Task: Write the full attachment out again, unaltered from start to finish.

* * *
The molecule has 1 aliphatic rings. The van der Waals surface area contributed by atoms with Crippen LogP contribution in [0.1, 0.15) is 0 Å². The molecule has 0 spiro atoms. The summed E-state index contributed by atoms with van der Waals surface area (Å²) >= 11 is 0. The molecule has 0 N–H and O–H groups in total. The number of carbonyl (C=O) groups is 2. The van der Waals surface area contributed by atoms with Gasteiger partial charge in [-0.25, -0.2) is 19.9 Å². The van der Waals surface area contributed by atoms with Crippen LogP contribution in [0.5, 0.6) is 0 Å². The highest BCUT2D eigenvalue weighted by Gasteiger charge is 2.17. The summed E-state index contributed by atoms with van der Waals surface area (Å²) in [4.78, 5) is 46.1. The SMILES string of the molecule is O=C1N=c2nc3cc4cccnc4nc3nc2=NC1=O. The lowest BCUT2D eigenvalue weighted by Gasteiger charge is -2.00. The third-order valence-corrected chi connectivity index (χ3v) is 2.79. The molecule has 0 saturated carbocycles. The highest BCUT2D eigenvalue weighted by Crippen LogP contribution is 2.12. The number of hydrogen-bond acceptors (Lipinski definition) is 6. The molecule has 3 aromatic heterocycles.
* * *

The molecule has 1 aliphatic rings. The van der Waals surface area contributed by atoms with Crippen LogP contribution in [0.1, 0.15) is 0 Å². The molecule has 0 spiro atoms. The summed E-state index contributed by atoms with van der Waals surface area (Å²) >= 11 is 0. The molecule has 0 N–H and O–H groups in total. The number of carbonyl (C=O) groups is 2. The van der Waals surface area contributed by atoms with Gasteiger partial charge in [-0.25, -0.2) is 19.9 Å². The van der Waals surface area contributed by atoms with Crippen LogP contribution in [0.5, 0.6) is 0 Å². The highest BCUT2D eigenvalue weighted by Gasteiger charge is 2.17. The summed E-state index contributed by atoms with van der Waals surface area (Å²) in [4.78, 5) is 46.1. The SMILES string of the molecule is O=C1N=c2nc3cc4cccnc4nc3nc2=NC1=O. The lowest BCUT2D eigenvalue weighted by Gasteiger charge is -2.00. The third-order valence-corrected chi connectivity index (χ3v) is 2.79. The molecule has 0 saturated carbocycles. The highest BCUT2D eigenvalue weighted by Crippen LogP contribution is 2.12. The number of hydrogen-bond acceptors (Lipinski definition) is 6. The molecule has 3 aromatic heterocycles.